On Monday, the Health Improvement Institute announced that interactive one-day workshop called “Quality of Health Information on the Internet, 10 Years On” will be held at the Hyatt Regency Hotel in Bethesda, Maryland, November 12th. The purpose of the workshop is to instruct participants in the unprecedented ways that the Internet can be used as a tool for getting quality medical advice. They will hear presentations from experts regarding the future of health information online, searching for the truth, the value of trustmarks, transparency, and the evidence about evidence.
Health experts, representatives of relevant organizations, and consumers will he guided in analyzing the adequacy of net-based health information, discussing methods for publishing and evaluating health information on the Internet, and exploring strategies to improve the quality and utility of online health information.
Consumers are more and more using and depending upon the Internet to retrieve health and medical information.
“Continuation of these trends, current pressures for transparency, and employers’ shift to consumer-directed health plans will help to ensure that the Internet becomes the dominant mode of accessing health information, with potentially profound implications for people’s health, our health care system, and society generally,” said Peter Goldschmidt, the Institute’s Founder and President and the workshop’s organizer.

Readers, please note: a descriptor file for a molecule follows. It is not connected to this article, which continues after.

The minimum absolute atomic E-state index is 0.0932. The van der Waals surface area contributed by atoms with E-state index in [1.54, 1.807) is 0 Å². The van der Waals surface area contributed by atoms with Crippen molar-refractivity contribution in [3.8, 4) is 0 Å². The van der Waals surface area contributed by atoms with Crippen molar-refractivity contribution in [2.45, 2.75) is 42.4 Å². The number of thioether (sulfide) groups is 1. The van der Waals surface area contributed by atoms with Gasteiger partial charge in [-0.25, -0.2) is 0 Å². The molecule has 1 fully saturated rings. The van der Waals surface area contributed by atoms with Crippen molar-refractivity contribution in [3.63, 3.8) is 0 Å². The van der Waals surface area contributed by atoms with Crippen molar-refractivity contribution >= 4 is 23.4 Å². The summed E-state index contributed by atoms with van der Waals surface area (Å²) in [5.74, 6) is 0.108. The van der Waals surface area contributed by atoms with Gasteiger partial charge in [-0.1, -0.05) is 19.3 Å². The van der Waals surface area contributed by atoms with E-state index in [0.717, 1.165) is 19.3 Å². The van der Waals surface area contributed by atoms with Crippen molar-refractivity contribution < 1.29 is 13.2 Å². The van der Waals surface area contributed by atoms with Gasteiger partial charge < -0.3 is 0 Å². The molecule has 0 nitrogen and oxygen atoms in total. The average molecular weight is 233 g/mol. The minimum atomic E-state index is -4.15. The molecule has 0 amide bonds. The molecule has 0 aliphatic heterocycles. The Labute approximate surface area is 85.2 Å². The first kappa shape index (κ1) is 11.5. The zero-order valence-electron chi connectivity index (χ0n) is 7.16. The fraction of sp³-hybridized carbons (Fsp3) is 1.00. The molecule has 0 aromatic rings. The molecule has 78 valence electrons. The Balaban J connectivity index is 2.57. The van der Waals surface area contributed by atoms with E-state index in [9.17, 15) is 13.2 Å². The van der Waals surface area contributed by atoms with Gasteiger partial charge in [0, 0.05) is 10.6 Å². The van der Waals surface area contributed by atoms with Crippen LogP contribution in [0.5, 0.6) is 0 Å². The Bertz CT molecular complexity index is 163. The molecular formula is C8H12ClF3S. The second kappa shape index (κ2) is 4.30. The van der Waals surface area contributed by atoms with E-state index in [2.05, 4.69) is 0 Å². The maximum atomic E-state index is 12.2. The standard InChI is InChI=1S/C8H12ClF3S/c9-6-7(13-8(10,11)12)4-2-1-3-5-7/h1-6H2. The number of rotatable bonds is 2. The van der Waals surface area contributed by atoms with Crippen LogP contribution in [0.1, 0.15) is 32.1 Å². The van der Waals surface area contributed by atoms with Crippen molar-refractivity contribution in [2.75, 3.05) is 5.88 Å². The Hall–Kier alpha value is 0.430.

“Health is one of the most competitive information sectors on the Web, and advertisers are spending millions of dollars on Web sites, advertising and marketing. The consumer needs a clear path to useful information, avoiding pseudo-therapies and pharma-hype,” says Beau Brendler, Director of Consumer Reports WebWatch, one of the organizations sponsoring the workshop.
Harold Varmus, the former director of the National Institutes of Health, suggested that there be a complete on-line archive put together to include all medical and biological research so that all consumers could get free and easy access to the latest medical and health-related information.
But although the scientific community has welcomed the prospect of using the Web to give fast and thorough distribution of research findings, the publishing industry for some reason does not show much enthusiasm for the proposal.
Health and medical experts agree that the most troublesome aspect of health information published on the Net is that it can be very difficult and time-consuming for even an intelligent layman to weed out the fiction and accurately decide which information is authentic and which is bogus.
Yet, despite the potential pitfalls, the Internet has become an invaluable tool for increasing the general health literacy levels of the population-a factor that has recently received attention as one that could, if significantly improved, have such an impact on health matters that it could be the single most important factor in making health insurance affordable to all Americans.
Professionally overseen websites such as the highly popular Web MD attest to the power of using the Internet to make the average person more literate in matters of health and medicine.